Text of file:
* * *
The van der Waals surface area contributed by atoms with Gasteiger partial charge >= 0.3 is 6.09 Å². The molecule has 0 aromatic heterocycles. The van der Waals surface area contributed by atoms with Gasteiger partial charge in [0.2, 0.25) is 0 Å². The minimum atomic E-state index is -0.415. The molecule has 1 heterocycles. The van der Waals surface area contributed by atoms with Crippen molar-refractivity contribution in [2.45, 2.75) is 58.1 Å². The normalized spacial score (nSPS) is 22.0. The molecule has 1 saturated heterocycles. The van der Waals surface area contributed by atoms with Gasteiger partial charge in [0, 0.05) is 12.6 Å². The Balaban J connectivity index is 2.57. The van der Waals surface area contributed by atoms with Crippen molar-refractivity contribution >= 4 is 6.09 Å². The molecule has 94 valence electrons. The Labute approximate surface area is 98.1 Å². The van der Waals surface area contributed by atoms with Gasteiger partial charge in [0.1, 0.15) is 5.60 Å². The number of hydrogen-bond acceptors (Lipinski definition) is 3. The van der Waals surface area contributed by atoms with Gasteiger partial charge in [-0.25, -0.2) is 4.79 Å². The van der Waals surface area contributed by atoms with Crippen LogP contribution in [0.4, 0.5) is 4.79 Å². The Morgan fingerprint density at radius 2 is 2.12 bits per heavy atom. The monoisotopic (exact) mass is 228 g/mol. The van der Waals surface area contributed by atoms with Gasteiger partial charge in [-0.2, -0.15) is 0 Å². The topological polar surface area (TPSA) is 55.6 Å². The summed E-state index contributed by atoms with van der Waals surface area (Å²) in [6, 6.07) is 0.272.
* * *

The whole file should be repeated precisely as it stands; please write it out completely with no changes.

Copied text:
The van der Waals surface area contributed by atoms with Gasteiger partial charge >= 0.3 is 6.09 Å². The molecule has 0 aromatic heterocycles. The van der Waals surface area contributed by atoms with Gasteiger partial charge in [0.2, 0.25) is 0 Å². The minimum atomic E-state index is -0.415. The molecule has 1 heterocycles. The van der Waals surface area contributed by atoms with Crippen molar-refractivity contribution in [2.45, 2.75) is 58.1 Å². The normalized spacial score (nSPS) is 22.0. The molecule has 1 saturated heterocycles. The van der Waals surface area contributed by atoms with Gasteiger partial charge in [0, 0.05) is 12.6 Å². The Balaban J connectivity index is 2.57. The van der Waals surface area contributed by atoms with Crippen molar-refractivity contribution >= 4 is 6.09 Å². The molecule has 94 valence electrons. The Labute approximate surface area is 98.1 Å². The van der Waals surface area contributed by atoms with Gasteiger partial charge in [0.1, 0.15) is 5.60 Å². The number of hydrogen-bond acceptors (Lipinski definition) is 3. The van der Waals surface area contributed by atoms with Gasteiger partial charge in [-0.25, -0.2) is 4.79 Å². The van der Waals surface area contributed by atoms with Crippen LogP contribution in [0.4, 0.5) is 4.79 Å². The Morgan fingerprint density at radius 2 is 2.12 bits per heavy atom. The monoisotopic (exact) mass is 228 g/mol. The van der Waals surface area contributed by atoms with Gasteiger partial charge in [-0.2, -0.15) is 0 Å². The topological polar surface area (TPSA) is 55.6 Å². The summed E-state index contributed by atoms with van der Waals surface area (Å²) in [6, 6.07) is 0.272.